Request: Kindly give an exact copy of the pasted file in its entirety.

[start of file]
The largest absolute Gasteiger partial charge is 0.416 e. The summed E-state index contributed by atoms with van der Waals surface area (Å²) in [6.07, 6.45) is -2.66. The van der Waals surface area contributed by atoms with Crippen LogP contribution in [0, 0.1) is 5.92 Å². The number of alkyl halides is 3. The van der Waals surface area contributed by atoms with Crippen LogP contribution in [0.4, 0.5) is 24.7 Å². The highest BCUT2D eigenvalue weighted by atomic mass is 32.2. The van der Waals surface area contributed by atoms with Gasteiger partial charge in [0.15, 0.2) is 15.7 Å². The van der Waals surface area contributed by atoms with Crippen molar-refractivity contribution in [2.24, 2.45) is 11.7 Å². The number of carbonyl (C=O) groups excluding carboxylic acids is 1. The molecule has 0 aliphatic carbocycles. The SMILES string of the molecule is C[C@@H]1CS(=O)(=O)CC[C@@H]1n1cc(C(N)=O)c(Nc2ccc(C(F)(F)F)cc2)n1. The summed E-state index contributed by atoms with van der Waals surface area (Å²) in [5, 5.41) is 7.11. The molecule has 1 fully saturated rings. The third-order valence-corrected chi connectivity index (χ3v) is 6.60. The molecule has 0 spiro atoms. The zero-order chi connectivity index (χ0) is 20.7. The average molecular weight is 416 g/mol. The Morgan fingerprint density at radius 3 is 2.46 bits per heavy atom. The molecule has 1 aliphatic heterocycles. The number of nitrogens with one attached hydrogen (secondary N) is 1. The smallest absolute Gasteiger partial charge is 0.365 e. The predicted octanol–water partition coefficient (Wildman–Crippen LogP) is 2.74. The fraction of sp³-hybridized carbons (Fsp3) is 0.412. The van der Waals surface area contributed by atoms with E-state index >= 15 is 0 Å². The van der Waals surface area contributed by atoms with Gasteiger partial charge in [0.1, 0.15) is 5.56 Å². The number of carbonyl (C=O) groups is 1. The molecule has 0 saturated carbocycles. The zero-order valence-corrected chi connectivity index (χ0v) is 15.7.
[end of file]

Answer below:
The largest absolute Gasteiger partial charge is 0.416 e. The summed E-state index contributed by atoms with van der Waals surface area (Å²) in [6.07, 6.45) is -2.66. The van der Waals surface area contributed by atoms with Crippen LogP contribution in [0, 0.1) is 5.92 Å². The number of alkyl halides is 3. The van der Waals surface area contributed by atoms with Crippen LogP contribution in [0.4, 0.5) is 24.7 Å². The highest BCUT2D eigenvalue weighted by atomic mass is 32.2. The van der Waals surface area contributed by atoms with Gasteiger partial charge in [0.15, 0.2) is 15.7 Å². The van der Waals surface area contributed by atoms with Crippen molar-refractivity contribution in [2.24, 2.45) is 11.7 Å². The number of carbonyl (C=O) groups excluding carboxylic acids is 1. The molecule has 0 aliphatic carbocycles. The SMILES string of the molecule is C[C@@H]1CS(=O)(=O)CC[C@@H]1n1cc(C(N)=O)c(Nc2ccc(C(F)(F)F)cc2)n1. The summed E-state index contributed by atoms with van der Waals surface area (Å²) in [5, 5.41) is 7.11. The molecule has 1 fully saturated rings. The third-order valence-corrected chi connectivity index (χ3v) is 6.60. The molecule has 0 spiro atoms. The zero-order chi connectivity index (χ0) is 20.7. The average molecular weight is 416 g/mol. The Morgan fingerprint density at radius 3 is 2.46 bits per heavy atom. The molecule has 1 aliphatic heterocycles. The number of nitrogens with one attached hydrogen (secondary N) is 1. The smallest absolute Gasteiger partial charge is 0.365 e. The predicted octanol–water partition coefficient (Wildman–Crippen LogP) is 2.74. The fraction of sp³-hybridized carbons (Fsp3) is 0.412. The van der Waals surface area contributed by atoms with E-state index >= 15 is 0 Å². The van der Waals surface area contributed by atoms with Gasteiger partial charge in [0.1, 0.15) is 5.56 Å². The number of carbonyl (C=O) groups is 1. The molecule has 0 saturated carbocycles. The zero-order valence-corrected chi connectivity index (χ0v) is 15.7.